Julie told her story during the International Summit on the Future of Health Privacy, held in Washington, D.C. earlier this month and sponsored by advocacy group Patient Privacy Rights and Georgetown University Law Center’s O’Neill Institute for National and Global Health Law.

There is a push in health care policy toward more integration of mental and medical health services to better serve patient needs in all settings. Dr. Thomas Lee, head of the Partners’ physician organization, points to it in this story.

“Schizophrenia and Parkinson’s disease are both biochemical disorders of the brain,” he told Kowalczyk. “Why is one considered mental health and the other medical?’’

The catch is that privacy — trust, really — is paramount in serving people with sensitive mental health concerns. So, what’s the solution? How should records be handled to protect patients and provide the best possible care?”

The Rising Risk of Electronic Medical Records

See the full story at SmartPlanet: The Rising Risk of Electronic Medical Records

This story quotes Lee Tien, Bob Gellman, and me about health information technology, which prevents us from controlling who can see, use, or sell our electronic health data by design—-placing everyone in the nation at risk of job and credit discrimination based on health data.  Current technologies make hidden data flow easy, with no way for patients to opt-out or prevent personal data from flowing to an unlimited number of hidden corporate, government, for-profit research and data analytics users.

“Criminals can buy social security numbers online for about $5 each, but medical profiles can fetch $50 or more because they give identity thieves a much more nuanced look into a victim’s life, said Dr. Deborah Peel, founder of the advocacy group Patient Privacy Rights, which researches data breaches and works for tighter security on people’s personal health records.”

Discrimination causes millions to avoid medical treatment every year. It’s a fact of life with paper medical records too. But electronic health systems enable thousands of strangers to simultaneously access the records of millions of patients, so the theft, sale, and misuse of health data for discrimination, fraud, ID theft, and medical ID theft has skyrocketed. In paper records systems, patient files are kept in locked rooms or filing cabinets, making it hard to use or steal more than a few at a time. Anti-discrimination laws alone aren’t effective—we also need to know who has copies of our health data and be able to control who gets them.

““If the information leaked to an employer, it would have affected their jobs or reputations. All the time I’ve been practicing, it’s been a very important and delicate issue,” Peel said. “There are prejudices associated with psychiatric diagnoses. People have powerful reactions to the names of these things.” … Once genetic profiles are routinely added to the mix, access to electronic health data may predetermine who can get jobs or serve in public office, Peel warned… “If the world looked like that,” Peel said, “Lou Gehrig would never get a contract to be a ball player if the team knew he had a disease that would degenerate his muscles, or Ronald Reagan would never get elected president if they knew dementia ran in his family.””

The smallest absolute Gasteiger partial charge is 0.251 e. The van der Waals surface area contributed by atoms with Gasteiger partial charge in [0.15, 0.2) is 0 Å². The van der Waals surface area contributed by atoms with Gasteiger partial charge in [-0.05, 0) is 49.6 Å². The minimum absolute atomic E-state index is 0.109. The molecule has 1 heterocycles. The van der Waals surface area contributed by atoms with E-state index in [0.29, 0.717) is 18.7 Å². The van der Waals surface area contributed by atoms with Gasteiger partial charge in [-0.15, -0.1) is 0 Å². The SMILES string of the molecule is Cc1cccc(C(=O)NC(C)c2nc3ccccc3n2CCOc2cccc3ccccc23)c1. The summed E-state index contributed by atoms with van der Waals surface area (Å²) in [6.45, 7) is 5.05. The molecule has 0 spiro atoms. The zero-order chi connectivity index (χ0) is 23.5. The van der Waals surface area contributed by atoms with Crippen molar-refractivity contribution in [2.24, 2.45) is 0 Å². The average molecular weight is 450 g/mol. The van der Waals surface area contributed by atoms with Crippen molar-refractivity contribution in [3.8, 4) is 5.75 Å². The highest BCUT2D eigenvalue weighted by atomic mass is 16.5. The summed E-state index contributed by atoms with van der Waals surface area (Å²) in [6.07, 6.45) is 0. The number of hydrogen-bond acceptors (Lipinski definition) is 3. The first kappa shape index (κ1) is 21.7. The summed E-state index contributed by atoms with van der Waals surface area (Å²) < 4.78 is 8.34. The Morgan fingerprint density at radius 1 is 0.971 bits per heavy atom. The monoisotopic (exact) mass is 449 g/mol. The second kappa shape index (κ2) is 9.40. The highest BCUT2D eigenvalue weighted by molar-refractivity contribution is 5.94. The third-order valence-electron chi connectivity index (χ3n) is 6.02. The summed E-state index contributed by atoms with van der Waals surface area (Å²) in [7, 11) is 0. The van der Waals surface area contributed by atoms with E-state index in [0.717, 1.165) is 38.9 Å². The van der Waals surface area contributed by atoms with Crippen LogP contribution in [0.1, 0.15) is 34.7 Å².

Strong new laws are needed to prevent our health data from being used or sold without consent.  We should also have a complete ‘chain of custody’, naming every person and organization that has seen or copied our health information. Without these new legal rights, it’s impossible to decide whether the benefits of using health IT outweigh the risks to our future jobs and opportunities, to our kids’ future jobs and opportunities, and to our grandkids’ and relatives’ future jobs and opportunities.

FYI—HIPAA has NOT protected health data privacy since 2002, it is really a ‘Disclosure’ Rule, not a ‘Privacy’ Rule. See how consent, the right to control who can see and use your health information, was eliminated: http://patientprivacyrights.org/media/The_Elimination_of_Consent.pdf

BOTTOM line: existing technology solutions that enable us to control who sees our records are not required. Instead, the stimulus billions are being used to buy ‘Model T Fords’ that prevent patient control over personal data. Government and corporations (inside and outside healthcare) don’t want to ‘ask first’ before taking our most sensitive personal information.

Help build a map to show where health data flows:  Sign up to be a data detective and contribute to mapping the hidden flows of Americans’ health data at: theDataMap.org. A map of health data flow will prove Congress should act NOW to restore personal control over health data.

Can Privacy & Electronic Medical Records Coexist? — Quotes PPR